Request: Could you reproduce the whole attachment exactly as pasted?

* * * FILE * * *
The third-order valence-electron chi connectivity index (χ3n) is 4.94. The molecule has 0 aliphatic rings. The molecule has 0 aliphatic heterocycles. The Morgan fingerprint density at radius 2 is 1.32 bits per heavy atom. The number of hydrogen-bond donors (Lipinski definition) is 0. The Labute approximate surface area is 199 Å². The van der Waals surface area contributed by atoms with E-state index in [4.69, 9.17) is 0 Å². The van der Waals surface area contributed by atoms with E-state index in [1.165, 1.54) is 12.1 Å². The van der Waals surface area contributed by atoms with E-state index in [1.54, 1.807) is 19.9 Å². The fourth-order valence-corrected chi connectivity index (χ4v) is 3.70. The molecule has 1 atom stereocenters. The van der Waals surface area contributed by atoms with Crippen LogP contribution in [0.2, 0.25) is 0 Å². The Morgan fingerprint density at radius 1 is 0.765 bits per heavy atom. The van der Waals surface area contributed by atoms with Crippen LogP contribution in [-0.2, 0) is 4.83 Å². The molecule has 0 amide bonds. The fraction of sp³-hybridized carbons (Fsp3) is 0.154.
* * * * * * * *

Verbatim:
The third-order valence-electron chi connectivity index (χ3n) is 4.94. The molecule has 0 aliphatic rings. The molecule has 0 aliphatic heterocycles. The Morgan fingerprint density at radius 2 is 1.32 bits per heavy atom. The number of hydrogen-bond donors (Lipinski definition) is 0. The Labute approximate surface area is 199 Å². The van der Waals surface area contributed by atoms with E-state index in [4.69, 9.17) is 0 Å². The van der Waals surface area contributed by atoms with E-state index in [1.165, 1.54) is 12.1 Å². The van der Waals surface area contributed by atoms with E-state index in [1.54, 1.807) is 19.9 Å². The fourth-order valence-corrected chi connectivity index (χ4v) is 3.70. The molecule has 1 atom stereocenters. The van der Waals surface area contributed by atoms with Crippen LogP contribution in [0.2, 0.25) is 0 Å². The Morgan fingerprint density at radius 1 is 0.765 bits per heavy atom. The van der Waals surface area contributed by atoms with Crippen LogP contribution in [-0.2, 0) is 4.83 Å². The molecule has 0 amide bonds. The fraction of sp³-hybridized carbons (Fsp3) is 0.154.